The New Zealand Herald has run an in depth series on domestic violence this week and what is made clear in the editorial is that this is not a problem confined to one section of society; but rather one with victims who never dreamed they would be exposed to partner violence and often wonder how they ended up in such an untenable situation.
As part of the HUB programme at St Cuthbert’s we explore healthy relationships with our students. Part of keeping our girls safe is to give them the tools to recognise warning signs if and when they appear and to equip parents with the same knowledge.
Early warning signs can include:
- Power and control: dictating clothing choices, hair styles, social media interactions
- Possessiveness: wanting to know where partner is going and who they will be with constantly
- Isolation: making it difficult for partner to see family and friends
- Threats: to hurt partner or themselves
- Changeable behaviour: nice one minute, nasty the next
- Communication: haphazard and unreliable; never contacts first and keeps partner dangling
These days teenage relationships can occur more in the digital space than in the physical world. Texting, social media networks and apps can facilitate really positive relationships, but if things sour they can make it even harder for girls to extricate themselves from a bad relationship.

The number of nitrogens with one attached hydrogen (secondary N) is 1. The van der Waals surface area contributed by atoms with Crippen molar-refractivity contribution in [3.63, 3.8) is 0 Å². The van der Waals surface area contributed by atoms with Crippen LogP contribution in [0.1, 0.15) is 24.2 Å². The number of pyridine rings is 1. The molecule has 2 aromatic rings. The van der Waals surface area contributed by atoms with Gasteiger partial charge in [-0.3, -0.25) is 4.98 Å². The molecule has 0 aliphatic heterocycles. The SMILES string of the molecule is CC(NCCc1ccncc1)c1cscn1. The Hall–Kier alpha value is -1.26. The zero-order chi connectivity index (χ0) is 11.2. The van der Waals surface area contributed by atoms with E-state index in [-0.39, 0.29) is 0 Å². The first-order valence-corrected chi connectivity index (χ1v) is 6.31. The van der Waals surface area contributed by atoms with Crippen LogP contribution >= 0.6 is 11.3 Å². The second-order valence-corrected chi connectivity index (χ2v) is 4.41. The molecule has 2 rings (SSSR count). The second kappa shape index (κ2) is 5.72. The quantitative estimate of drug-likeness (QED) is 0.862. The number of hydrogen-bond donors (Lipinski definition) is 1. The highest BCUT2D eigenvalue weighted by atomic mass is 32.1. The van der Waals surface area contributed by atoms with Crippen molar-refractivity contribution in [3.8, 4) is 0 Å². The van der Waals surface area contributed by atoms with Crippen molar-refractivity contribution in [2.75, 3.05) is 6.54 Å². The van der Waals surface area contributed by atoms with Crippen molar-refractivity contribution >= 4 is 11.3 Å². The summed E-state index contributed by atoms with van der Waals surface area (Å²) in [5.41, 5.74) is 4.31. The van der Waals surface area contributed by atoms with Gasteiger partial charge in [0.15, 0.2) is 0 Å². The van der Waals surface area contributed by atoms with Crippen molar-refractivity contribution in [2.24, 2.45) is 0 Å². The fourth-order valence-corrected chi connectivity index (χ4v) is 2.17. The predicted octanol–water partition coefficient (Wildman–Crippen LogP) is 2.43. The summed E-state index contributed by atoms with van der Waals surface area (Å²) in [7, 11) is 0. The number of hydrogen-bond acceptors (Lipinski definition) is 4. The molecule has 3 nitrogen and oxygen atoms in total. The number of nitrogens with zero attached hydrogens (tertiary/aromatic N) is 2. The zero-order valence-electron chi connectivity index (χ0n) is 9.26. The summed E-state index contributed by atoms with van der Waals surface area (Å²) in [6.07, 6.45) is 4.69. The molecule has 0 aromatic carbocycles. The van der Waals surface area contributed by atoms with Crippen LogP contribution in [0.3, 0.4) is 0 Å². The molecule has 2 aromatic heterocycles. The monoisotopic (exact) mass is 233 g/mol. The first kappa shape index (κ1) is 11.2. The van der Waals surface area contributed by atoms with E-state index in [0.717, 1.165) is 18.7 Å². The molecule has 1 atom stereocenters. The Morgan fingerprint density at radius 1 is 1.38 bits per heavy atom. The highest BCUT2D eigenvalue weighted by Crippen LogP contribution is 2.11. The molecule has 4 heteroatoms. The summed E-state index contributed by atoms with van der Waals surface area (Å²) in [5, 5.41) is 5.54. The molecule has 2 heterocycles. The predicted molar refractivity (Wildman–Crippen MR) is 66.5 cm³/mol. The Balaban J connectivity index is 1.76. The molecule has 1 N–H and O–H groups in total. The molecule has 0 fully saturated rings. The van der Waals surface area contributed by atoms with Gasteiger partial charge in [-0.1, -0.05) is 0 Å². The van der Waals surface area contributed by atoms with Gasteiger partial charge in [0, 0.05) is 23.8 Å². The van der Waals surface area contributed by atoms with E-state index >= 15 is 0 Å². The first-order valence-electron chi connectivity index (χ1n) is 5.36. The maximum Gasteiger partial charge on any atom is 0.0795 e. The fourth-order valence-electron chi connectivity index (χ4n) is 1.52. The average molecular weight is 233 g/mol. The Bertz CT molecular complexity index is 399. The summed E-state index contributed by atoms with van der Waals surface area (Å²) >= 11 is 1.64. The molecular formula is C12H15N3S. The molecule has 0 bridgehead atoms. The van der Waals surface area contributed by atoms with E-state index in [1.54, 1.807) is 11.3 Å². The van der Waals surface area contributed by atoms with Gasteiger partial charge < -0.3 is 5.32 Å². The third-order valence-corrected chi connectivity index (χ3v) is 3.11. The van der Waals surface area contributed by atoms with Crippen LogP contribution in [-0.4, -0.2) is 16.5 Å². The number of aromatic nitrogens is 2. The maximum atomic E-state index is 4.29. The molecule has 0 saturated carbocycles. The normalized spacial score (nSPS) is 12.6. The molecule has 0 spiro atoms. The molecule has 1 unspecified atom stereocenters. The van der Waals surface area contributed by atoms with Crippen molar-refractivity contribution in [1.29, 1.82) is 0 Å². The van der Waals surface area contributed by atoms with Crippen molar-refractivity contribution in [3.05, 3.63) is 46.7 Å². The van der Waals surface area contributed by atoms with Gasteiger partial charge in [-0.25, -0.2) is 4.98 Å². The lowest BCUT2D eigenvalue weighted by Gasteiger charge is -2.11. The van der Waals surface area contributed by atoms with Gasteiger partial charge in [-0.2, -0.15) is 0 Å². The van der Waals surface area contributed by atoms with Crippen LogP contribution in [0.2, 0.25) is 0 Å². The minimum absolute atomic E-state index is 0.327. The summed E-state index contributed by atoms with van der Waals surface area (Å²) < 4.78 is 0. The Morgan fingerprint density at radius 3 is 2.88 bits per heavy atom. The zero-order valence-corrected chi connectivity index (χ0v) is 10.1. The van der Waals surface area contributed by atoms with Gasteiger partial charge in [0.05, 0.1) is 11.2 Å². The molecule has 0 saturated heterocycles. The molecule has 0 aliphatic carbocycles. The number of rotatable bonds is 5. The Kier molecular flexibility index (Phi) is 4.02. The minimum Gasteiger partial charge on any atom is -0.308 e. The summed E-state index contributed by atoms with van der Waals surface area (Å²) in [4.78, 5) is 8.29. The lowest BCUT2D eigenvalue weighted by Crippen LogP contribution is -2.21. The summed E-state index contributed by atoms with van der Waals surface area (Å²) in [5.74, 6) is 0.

It is important to make clear to your daughter that if things are happening in her online world that she doesn’t like, she shouldn’t be ashamed to tell someone about it – a parent, a trusted teacher, a helpline support worker – so that a resolution in her best interests can be found; using the Harmful Digital Communications Act to prosecute if needed.
Examples of behaviours that contravene the act include posting or threatening to post private photos or video publically, written abuse or derogatory comments and threats to harm. For more information about the Act see a previous post here.
All teenagers can take action to make themselves safer online following a break up by following these steps:
If online passwords have been shared (or even if they haven’t) it’s a good idea to change them post-breakup.
Update Privacy Settings
Double check privacy settings on social media accounts and adjust if more privacy is required. Girls may also want to block their ex and the friends of their ex.
Turn Off Check-Ins
Consider turning off check-ins, especially if concerned about an ex having access to information about your current physical location.
Ask Friends Not to Tag You
If not comfortable with an ex knowing your whereabouts, ask friends not to tag you in pictures or check-ins.
More information about healthy online relationships can be found at loveisrespect.org.